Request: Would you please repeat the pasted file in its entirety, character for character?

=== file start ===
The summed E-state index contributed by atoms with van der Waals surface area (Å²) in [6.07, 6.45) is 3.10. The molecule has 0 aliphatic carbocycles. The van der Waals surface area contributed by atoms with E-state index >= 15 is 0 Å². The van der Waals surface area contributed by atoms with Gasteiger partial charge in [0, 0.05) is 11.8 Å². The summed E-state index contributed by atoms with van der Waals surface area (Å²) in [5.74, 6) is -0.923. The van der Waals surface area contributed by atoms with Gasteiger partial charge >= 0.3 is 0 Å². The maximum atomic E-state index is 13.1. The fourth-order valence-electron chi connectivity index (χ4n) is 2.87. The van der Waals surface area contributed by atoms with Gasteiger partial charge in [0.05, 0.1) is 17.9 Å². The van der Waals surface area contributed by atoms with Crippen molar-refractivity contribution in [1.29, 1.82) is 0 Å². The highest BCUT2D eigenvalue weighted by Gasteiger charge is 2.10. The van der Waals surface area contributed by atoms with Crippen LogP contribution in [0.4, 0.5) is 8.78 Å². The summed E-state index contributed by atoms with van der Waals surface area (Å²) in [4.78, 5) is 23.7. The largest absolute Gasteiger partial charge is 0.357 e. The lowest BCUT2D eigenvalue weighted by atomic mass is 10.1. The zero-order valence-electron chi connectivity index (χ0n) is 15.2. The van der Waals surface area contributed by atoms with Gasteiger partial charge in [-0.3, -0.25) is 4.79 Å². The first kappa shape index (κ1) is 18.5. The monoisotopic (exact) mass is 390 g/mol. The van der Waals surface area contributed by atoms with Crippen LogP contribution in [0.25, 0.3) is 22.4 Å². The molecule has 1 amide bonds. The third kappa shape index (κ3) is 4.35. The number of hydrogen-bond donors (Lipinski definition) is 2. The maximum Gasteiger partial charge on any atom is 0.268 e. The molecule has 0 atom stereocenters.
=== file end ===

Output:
The summed E-state index contributed by atoms with van der Waals surface area (Å²) in [6.07, 6.45) is 3.10. The molecule has 0 aliphatic carbocycles. The van der Waals surface area contributed by atoms with E-state index >= 15 is 0 Å². The van der Waals surface area contributed by atoms with Gasteiger partial charge in [0, 0.05) is 11.8 Å². The summed E-state index contributed by atoms with van der Waals surface area (Å²) in [5.74, 6) is -0.923. The van der Waals surface area contributed by atoms with Gasteiger partial charge >= 0.3 is 0 Å². The maximum atomic E-state index is 13.1. The fourth-order valence-electron chi connectivity index (χ4n) is 2.87. The van der Waals surface area contributed by atoms with Gasteiger partial charge in [0.05, 0.1) is 17.9 Å². The van der Waals surface area contributed by atoms with Crippen molar-refractivity contribution in [1.29, 1.82) is 0 Å². The highest BCUT2D eigenvalue weighted by Gasteiger charge is 2.10. The van der Waals surface area contributed by atoms with Crippen LogP contribution in [0.4, 0.5) is 8.78 Å². The summed E-state index contributed by atoms with van der Waals surface area (Å²) in [4.78, 5) is 23.7. The largest absolute Gasteiger partial charge is 0.357 e. The lowest BCUT2D eigenvalue weighted by atomic mass is 10.1. The zero-order valence-electron chi connectivity index (χ0n) is 15.2. The van der Waals surface area contributed by atoms with Gasteiger partial charge in [-0.3, -0.25) is 4.79 Å². The first kappa shape index (κ1) is 18.5. The monoisotopic (exact) mass is 390 g/mol. The van der Waals surface area contributed by atoms with Crippen LogP contribution in [0.25, 0.3) is 22.4 Å². The molecule has 1 amide bonds. The third kappa shape index (κ3) is 4.35. The number of hydrogen-bond donors (Lipinski definition) is 2. The maximum Gasteiger partial charge on any atom is 0.268 e. The molecule has 0 atom stereocenters.